After my wife passed my eldest went to uni within a few weeks and there I was, at home, a mess of course but minded/duty-bound to survive. The silence was deafening, that empty bedroom of my eldest, and also my bigger bed and a loneliness that yawned open like a desert, in which every move hurt. A house like an anechoic chamber to the point where I could almost hear the grisly creaking of my bones, my blood’s maddening refusal to stop circulating, my annoyingly reflex-borne breath, my occassional wracked tears. In this sparse wilderness of solitude - with all the fear that suggests - I found myself increasingly populating the space, the empty air, with Radio 3. And although I’d always been a listener, the shows and presenters who I got to know, who ultimately I came to count on as friends (in a strictly airwaves-bound sense - I think I’d actually be overwhelmed if I ever met anyone from Radio 3), took on the importance of your morning cuppa, your evening orisons and your nighttime spliff. They became part of what I had to create for myself to keep clinging on - a routine. Yes, at times a balm. But more often, a thrill, a laugh, a smile. My god I needed that. And Radio 3 gave it me without peripheral annoyances, without endless trails and ads, without condescencion and without pleading. They came at me - as they still do - like a friend, direct, across the table. Here’s beauty. Here’s a way of time unfolding with less pain. An absolute fucking godsend, then and now.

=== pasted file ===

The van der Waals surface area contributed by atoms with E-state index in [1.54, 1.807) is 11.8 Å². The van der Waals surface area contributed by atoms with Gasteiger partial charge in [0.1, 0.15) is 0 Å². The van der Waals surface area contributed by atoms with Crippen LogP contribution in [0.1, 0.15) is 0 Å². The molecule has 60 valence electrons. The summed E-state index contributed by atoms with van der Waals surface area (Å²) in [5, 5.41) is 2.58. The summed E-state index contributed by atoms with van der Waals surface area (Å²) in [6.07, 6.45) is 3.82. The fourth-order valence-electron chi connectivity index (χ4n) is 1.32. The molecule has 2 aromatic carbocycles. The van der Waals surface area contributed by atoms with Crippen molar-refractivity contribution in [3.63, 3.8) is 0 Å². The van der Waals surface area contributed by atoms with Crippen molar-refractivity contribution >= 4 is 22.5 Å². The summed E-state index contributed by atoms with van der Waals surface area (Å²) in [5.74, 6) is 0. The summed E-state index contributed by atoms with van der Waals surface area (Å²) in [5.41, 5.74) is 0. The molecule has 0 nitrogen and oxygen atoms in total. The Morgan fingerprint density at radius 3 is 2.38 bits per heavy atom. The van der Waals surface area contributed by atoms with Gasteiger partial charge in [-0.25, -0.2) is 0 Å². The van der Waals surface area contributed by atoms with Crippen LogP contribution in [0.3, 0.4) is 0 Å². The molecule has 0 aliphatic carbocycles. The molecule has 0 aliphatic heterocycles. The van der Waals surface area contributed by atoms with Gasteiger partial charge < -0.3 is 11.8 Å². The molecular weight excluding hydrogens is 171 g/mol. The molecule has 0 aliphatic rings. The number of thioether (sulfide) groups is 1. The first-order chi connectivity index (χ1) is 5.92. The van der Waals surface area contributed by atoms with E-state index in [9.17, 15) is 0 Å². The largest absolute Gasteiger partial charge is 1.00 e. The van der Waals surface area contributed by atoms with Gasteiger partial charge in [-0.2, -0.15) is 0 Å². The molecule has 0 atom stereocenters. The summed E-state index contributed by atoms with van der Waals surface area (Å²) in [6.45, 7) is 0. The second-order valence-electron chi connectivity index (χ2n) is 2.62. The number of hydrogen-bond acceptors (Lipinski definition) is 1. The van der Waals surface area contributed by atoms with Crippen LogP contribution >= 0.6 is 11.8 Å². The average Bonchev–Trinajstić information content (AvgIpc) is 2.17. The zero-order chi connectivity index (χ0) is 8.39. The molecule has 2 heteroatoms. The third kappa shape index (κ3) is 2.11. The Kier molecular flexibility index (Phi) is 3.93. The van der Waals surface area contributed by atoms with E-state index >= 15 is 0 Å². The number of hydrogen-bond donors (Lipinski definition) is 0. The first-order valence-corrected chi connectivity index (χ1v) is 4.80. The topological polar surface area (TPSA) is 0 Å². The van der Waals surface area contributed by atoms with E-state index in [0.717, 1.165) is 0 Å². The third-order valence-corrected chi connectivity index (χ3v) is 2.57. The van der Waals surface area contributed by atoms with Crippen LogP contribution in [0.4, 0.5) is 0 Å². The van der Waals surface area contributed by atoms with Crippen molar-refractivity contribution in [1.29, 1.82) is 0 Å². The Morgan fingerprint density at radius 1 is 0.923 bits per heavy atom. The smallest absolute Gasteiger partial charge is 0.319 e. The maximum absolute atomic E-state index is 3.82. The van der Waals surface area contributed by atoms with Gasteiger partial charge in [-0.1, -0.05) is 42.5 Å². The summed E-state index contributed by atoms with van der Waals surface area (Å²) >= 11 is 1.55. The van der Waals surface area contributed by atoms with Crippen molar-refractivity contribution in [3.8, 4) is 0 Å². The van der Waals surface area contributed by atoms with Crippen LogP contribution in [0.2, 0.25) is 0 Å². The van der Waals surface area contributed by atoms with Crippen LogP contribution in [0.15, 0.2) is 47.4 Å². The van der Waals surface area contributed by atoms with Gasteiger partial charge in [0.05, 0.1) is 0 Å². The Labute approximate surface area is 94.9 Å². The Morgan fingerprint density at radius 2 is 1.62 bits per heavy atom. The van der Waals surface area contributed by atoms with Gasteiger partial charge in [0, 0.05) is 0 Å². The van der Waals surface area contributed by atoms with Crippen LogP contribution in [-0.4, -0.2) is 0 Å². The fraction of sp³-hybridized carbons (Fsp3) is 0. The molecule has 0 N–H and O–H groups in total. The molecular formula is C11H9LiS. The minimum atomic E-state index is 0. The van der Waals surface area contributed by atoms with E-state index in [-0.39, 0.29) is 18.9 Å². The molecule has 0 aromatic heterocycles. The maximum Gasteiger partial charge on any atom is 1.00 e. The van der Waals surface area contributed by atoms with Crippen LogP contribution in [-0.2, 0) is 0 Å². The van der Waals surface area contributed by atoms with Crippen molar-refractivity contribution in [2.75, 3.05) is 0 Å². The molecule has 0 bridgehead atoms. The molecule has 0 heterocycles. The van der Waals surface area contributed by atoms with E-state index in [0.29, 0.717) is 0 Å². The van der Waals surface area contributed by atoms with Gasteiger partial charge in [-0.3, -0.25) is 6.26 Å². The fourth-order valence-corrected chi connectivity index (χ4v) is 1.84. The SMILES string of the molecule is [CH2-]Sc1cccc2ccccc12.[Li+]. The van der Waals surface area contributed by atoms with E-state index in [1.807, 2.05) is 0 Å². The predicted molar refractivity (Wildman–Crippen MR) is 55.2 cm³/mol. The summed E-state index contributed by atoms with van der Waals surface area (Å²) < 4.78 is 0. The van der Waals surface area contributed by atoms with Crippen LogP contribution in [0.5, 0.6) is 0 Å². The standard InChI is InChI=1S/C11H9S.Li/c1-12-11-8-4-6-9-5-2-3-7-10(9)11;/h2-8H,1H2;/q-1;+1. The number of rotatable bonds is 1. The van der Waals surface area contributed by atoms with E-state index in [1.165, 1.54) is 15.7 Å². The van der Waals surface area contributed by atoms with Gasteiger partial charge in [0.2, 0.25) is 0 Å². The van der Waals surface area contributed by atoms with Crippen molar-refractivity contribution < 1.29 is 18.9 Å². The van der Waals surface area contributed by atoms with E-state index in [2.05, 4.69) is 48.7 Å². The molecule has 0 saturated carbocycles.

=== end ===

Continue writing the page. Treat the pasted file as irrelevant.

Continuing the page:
I do worry about the way classical and experimental music is often seen by mainstream pop culture as essentially meditative, a place to accentuate ‘well-being’ and ‘mindfulness’. Whenever classical music is sliced-n-diced into playlist-shapes or podcast-shapes by the BBC it’s usually with this kind of ‘healing’ impetus in mind. I understand that, and I know that on those insomniac nights ‘Night Tracks’ and ‘Through The Night’ are doing vital important work. But for me that thing of suggesting that hey, over here, classical music is just this background cushioning sound you don’t have to think about but can just relax with is inimical to a true apprehension of both its diversity and its humanity.